Discussion: (0 comments)
There are no comments available.
A public policy blog from AEI
View related content: Education
One of the most interesting possibilities of the Every Student Succeeds Act (ESSA) is its potential to influence high school-level career and technical education (CTE) programming.
This relatively new federal law caused states to create new education accountability systems; it essentially compelled state governments to reconsider what makes for a successful school and how to measure it.
Accountability systems have been around for decades. But because of strict rules in previous state and federal laws, and because it can be difficult to create indicators that track what we care about (how do you assess whether schools are forming healthy, happy, curious students?), these systems have generally focused on narrow measures of success. We’ve prioritized things like scores on reading and math tests and high school graduation rates — things that are easy to quantify and explain.
But ESSA freed states up, giving them more leeway when it comes to establishing priorities and defining success. Early signs show that states are using this new flexibility to allow districts to elevate CTE. And that could lead to more CTE-focused schools, CTE courses, and CTE course-taking by students. A new study by Advance CTE and Education Strategy Group finds that the state accountability plans submitted to the federal government use a number of approaches to promote career-focused education.
For example, 49 states have at least one strategy to expand career readiness, and, importantly, 35 states will now use at least one career-focused measure in their high school accountability systems, a significant increase over past accountability systems. As the authors wrote, “There is no question that more states are planning to leverage ESSA to advance career readiness than in the past. . . . This is a significant shift in state policymaking that, if implemented equitably and in high-quality ways, has the potential to benefit millions of students.” (The authors, however, believe states could’ve done even more to use ESSA to advance their career-readiness systems.)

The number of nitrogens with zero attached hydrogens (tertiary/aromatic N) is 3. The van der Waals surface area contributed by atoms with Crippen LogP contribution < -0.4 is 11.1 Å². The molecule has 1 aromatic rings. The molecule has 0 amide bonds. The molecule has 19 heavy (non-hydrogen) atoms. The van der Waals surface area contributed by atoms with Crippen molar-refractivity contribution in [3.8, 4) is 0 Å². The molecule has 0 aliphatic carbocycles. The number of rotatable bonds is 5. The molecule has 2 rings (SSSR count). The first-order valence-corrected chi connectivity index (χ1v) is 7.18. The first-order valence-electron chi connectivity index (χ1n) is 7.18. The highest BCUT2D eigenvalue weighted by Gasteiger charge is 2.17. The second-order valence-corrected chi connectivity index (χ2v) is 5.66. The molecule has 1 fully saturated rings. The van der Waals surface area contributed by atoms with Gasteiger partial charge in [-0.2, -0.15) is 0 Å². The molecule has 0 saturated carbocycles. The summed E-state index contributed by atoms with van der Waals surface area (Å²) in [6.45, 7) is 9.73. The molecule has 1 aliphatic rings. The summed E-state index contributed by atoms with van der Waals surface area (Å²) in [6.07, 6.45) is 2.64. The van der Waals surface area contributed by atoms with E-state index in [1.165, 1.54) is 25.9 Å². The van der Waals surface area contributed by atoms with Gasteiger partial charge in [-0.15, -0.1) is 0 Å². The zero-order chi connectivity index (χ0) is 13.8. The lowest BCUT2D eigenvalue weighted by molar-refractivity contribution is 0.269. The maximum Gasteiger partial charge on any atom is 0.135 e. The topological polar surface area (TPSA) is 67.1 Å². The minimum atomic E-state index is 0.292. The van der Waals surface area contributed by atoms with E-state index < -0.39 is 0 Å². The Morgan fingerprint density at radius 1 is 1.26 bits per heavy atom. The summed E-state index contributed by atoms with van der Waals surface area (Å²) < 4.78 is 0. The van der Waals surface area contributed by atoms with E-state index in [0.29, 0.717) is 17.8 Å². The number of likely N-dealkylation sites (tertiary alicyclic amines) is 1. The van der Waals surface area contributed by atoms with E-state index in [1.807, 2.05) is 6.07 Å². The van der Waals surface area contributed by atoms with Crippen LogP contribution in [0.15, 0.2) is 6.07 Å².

In simple terms, if schools are judged by how many of their students go to college, they will, reasonably, try to get more kids to go to college. That can mean energetically encouraging all students to apply to college, dedicating scarce resources to pay for students’ SAT fees, increasing Advanced Placement courses, and so on. But if schools can be deemed successful for preparing more students for work — for instance, by having students take clusters of CTE courses, getting graduates into apprenticeships, or increasing students’ acquisition of career certifications — that could lead to changes in local budget and policy decisions.
If it does work out this way, this will serve as a prime example of how scaling back federal policy can lead to more state and local innovation. But, even more interestingly, we may look back and say that the pre-ESSA environment was inhibiting schools from reflecting the priorities of students and employers — that it was preventing the supply of CTE from matching the demand. That is, federal and state rules, designed with the best of intentions, were standing in the way of schools’ potential efforts to prepare young people for work and to address the skills gap. Perhaps a more flexible policy environment will enable practitioners to attune to the field — and as Steven Malanga’s recent article “Vocational Ed, Reborn” in City Journal describes, there’s civil-society energy waiting to be tapped for just this purpose.
We don’t yet know how this will play out, but we should keep our eyes on at least four things.
Ultimately, answers to these questions will mostly hinge on implementation — how local leaders and practitioners respond through policy and programming to ESSA’s possibilities. And, as I’ve written previously, we have evidence that governors and state legislators are interested in advancing CTE. But it shouldn’t be lost on us that this new environment, which might prove especially fertile for CTE growth, seems to have been stimulated by a federal effort at decentralization.
There are no comments available.
1789 Massachusetts Avenue, NW, Washington, DC 20036
© 2018 American Enterprise Institute